J. R. Cash was born on February 26, 1932 in Kingsland, Arkansas, to Ray Cash and Carrie Cloveree (née Rivers). He was the fourth of seven children, who were in birth order: Roy, Margaret Louise, Jack, J. R., Reba, Joanne, and Tommy (who also became a successful country artist). He was primarily of English and Scottish descent.As an adult he traced his surname to 11th-century Fife, after meeting with the then-laird of Falkland, Major Michael Crichton-Stuart. Cash Loch and other locations in Fife bear the name of his family.
At birth, Cash was named J. R. Cash. When Cash enlisted in the United States Air Force, he was not permitted to use initials as a first name, so he changed his name to John R. Cash. In 1955, when signing with Sun Records, he started going by Johnny Cash.
In March 1935, when Cash was three years old, the family settled in Dyess, Arkansas, a New Deal colony established to give poor families a chance to work land that they had a chance to own as a result. J.R. started working in cotton fields at the age of five, singing along with his family while working. The family farm was flooded on at least two occasions, which led him later to write the song "Five Feet High and Rising". His family's economic and personal struggles during the Great Depression inspired many of his songs, especially those about other people facing similar difficulties. He had sympathy for the poor and working class.
Cash was very close to his older brother, Jack. In May 1944, Jack was pulled into a whirling head saw in the mill where he worked and was almost cut in two. He suffered for more than a week before dying on May 20, 1944, at the age of 15.Cash often spoke of the horrible guilt he felt over this incident. According to Cash: The Autobiography, his father was away that morning, but Johnny and his mother, and Jack himself, all had premonitions or a sense of foreboding about that day. His mother urged Jack to skip work and go fishing with his brother. Jack insisted on working since the family needed the money. On his deathbed, Jack said he had visions of Heaven and angels. Decades later, Cash spoke of looking forward to meeting his brother in Heaven.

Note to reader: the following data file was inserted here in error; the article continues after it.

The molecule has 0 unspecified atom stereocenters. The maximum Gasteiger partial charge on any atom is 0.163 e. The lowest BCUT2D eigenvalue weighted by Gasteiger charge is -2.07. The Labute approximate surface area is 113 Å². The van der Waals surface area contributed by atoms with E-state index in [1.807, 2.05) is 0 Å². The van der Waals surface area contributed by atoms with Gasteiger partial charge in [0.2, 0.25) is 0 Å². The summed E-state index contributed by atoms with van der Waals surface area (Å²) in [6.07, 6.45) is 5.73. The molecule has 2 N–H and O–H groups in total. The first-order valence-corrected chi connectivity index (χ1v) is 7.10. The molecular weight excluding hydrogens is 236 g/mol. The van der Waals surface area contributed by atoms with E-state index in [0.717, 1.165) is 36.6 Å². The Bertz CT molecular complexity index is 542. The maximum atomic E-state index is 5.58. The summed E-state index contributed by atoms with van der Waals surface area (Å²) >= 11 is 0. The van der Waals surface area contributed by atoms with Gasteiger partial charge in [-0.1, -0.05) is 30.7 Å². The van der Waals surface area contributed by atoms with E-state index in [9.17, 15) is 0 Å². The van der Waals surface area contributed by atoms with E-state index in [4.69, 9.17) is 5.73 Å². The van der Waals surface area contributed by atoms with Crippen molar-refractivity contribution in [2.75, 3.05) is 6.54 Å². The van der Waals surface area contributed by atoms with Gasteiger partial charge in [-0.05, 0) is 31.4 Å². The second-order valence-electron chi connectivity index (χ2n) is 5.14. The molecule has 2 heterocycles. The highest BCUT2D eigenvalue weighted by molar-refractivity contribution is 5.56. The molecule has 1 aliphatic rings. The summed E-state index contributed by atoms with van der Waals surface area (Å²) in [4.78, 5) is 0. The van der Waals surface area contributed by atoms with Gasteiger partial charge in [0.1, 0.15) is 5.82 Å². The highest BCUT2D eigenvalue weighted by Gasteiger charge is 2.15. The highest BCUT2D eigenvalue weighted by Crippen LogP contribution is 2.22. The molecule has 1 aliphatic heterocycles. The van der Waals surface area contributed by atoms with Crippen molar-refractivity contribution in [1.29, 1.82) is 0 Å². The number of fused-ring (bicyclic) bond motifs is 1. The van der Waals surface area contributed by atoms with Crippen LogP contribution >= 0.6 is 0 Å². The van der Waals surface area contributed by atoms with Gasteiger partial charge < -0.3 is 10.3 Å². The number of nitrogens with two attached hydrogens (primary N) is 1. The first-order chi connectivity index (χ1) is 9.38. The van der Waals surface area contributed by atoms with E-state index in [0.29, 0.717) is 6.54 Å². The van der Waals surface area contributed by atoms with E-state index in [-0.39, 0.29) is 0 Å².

Cash's early memories were dominated by gospel music and radio. Taught guitar by his mother and a childhood friend, Cash began playing and writing songs at the age of twelve. When young, Cash had a high tenor voice, before becoming a bass-baritone after his voice changed. In high school, he sang on a local radio station. Decades later he released an album of traditional gospel songs, called My Mother's Hymn Book. He was also significantly influenced by traditional Irish music, which he heard performed weekly by Dennis Day on the Jack Benny radio program.